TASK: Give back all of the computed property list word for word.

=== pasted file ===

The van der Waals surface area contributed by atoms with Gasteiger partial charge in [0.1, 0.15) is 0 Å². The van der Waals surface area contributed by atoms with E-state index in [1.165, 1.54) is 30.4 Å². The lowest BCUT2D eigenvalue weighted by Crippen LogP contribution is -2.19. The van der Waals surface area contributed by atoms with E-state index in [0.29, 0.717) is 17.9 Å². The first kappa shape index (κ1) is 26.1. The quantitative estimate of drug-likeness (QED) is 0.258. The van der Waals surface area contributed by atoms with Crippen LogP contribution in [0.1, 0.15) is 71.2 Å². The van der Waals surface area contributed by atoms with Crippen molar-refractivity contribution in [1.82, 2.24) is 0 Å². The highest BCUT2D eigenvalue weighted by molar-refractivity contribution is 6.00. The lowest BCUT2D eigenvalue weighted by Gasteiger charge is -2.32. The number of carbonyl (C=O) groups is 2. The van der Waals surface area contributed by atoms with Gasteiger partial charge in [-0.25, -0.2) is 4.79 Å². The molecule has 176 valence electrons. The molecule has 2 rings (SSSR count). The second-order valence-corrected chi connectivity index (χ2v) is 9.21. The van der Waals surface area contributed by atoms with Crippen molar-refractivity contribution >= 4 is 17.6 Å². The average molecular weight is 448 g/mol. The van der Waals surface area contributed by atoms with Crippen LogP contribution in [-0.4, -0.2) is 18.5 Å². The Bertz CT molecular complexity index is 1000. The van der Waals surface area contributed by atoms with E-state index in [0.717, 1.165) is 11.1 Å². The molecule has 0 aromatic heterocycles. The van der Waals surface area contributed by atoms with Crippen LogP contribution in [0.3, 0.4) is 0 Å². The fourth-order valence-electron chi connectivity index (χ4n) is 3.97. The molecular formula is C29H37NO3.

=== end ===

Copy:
The van der Waals surface area contributed by atoms with Gasteiger partial charge in [0.1, 0.15) is 0 Å². The van der Waals surface area contributed by atoms with E-state index in [1.165, 1.54) is 30.4 Å². The lowest BCUT2D eigenvalue weighted by Crippen LogP contribution is -2.19. The van der Waals surface area contributed by atoms with E-state index in [0.29, 0.717) is 17.9 Å². The first kappa shape index (κ1) is 26.1. The quantitative estimate of drug-likeness (QED) is 0.258. The van der Waals surface area contributed by atoms with Crippen LogP contribution in [0.1, 0.15) is 71.2 Å². The van der Waals surface area contributed by atoms with Crippen molar-refractivity contribution in [1.82, 2.24) is 0 Å². The highest BCUT2D eigenvalue weighted by molar-refractivity contribution is 6.00. The lowest BCUT2D eigenvalue weighted by Gasteiger charge is -2.32. The number of carbonyl (C=O) groups is 2. The van der Waals surface area contributed by atoms with Gasteiger partial charge in [-0.25, -0.2) is 4.79 Å². The molecule has 176 valence electrons. The molecule has 2 rings (SSSR count). The second-order valence-corrected chi connectivity index (χ2v) is 9.21. The van der Waals surface area contributed by atoms with Crippen molar-refractivity contribution >= 4 is 17.6 Å². The average molecular weight is 448 g/mol. The van der Waals surface area contributed by atoms with Crippen LogP contribution in [-0.4, -0.2) is 18.5 Å². The Bertz CT molecular complexity index is 1000. The van der Waals surface area contributed by atoms with E-state index in [0.717, 1.165) is 11.1 Å². The molecule has 0 aromatic heterocycles. The van der Waals surface area contributed by atoms with Crippen LogP contribution in [0.3, 0.4) is 0 Å². The fourth-order valence-electron chi connectivity index (χ4n) is 3.97. The molecular formula is C29H37NO3.